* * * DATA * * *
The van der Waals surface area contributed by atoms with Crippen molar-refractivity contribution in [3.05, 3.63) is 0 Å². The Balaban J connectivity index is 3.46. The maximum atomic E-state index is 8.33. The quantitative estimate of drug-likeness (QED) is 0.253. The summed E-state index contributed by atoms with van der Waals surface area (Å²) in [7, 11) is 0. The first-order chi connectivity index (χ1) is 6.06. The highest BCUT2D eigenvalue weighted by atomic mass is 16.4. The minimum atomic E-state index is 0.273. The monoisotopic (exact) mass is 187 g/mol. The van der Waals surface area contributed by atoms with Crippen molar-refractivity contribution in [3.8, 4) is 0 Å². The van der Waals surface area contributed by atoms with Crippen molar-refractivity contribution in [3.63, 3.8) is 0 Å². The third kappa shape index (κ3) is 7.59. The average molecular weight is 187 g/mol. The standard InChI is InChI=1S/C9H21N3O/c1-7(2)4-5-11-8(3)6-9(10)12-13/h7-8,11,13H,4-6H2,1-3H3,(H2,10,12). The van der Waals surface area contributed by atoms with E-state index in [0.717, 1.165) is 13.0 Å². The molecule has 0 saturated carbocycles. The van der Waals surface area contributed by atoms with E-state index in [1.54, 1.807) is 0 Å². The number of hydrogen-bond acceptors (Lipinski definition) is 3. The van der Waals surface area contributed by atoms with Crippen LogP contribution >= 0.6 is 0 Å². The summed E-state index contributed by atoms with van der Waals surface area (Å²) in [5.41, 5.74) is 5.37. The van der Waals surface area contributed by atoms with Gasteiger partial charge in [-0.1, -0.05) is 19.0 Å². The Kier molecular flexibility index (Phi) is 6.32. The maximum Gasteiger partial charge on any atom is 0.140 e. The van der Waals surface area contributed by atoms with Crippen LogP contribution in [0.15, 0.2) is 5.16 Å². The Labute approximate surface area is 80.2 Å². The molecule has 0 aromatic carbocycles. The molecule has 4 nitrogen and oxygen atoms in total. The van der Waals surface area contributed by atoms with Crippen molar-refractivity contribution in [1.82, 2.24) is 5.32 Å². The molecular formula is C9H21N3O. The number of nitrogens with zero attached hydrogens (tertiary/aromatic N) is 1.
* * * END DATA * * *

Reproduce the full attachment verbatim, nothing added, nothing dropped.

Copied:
The van der Waals surface area contributed by atoms with Crippen molar-refractivity contribution in [3.05, 3.63) is 0 Å². The Balaban J connectivity index is 3.46. The maximum atomic E-state index is 8.33. The quantitative estimate of drug-likeness (QED) is 0.253. The summed E-state index contributed by atoms with van der Waals surface area (Å²) in [7, 11) is 0. The first-order chi connectivity index (χ1) is 6.06. The highest BCUT2D eigenvalue weighted by atomic mass is 16.4. The minimum atomic E-state index is 0.273. The monoisotopic (exact) mass is 187 g/mol. The van der Waals surface area contributed by atoms with Crippen molar-refractivity contribution in [3.8, 4) is 0 Å². The van der Waals surface area contributed by atoms with Crippen molar-refractivity contribution in [3.63, 3.8) is 0 Å². The third kappa shape index (κ3) is 7.59. The average molecular weight is 187 g/mol. The standard InChI is InChI=1S/C9H21N3O/c1-7(2)4-5-11-8(3)6-9(10)12-13/h7-8,11,13H,4-6H2,1-3H3,(H2,10,12). The van der Waals surface area contributed by atoms with E-state index in [0.717, 1.165) is 13.0 Å². The molecule has 0 saturated carbocycles. The van der Waals surface area contributed by atoms with E-state index in [1.54, 1.807) is 0 Å². The number of hydrogen-bond acceptors (Lipinski definition) is 3. The van der Waals surface area contributed by atoms with Crippen LogP contribution >= 0.6 is 0 Å². The summed E-state index contributed by atoms with van der Waals surface area (Å²) in [5.41, 5.74) is 5.37. The van der Waals surface area contributed by atoms with Gasteiger partial charge in [-0.1, -0.05) is 19.0 Å². The Kier molecular flexibility index (Phi) is 6.32. The maximum Gasteiger partial charge on any atom is 0.140 e. The van der Waals surface area contributed by atoms with Crippen LogP contribution in [0.15, 0.2) is 5.16 Å². The Labute approximate surface area is 80.2 Å². The molecule has 0 aromatic carbocycles. The molecule has 4 nitrogen and oxygen atoms in total. The van der Waals surface area contributed by atoms with Crippen molar-refractivity contribution in [1.82, 2.24) is 5.32 Å². The molecular formula is C9H21N3O. The number of nitrogens with zero attached hydrogens (tertiary/aromatic N) is 1.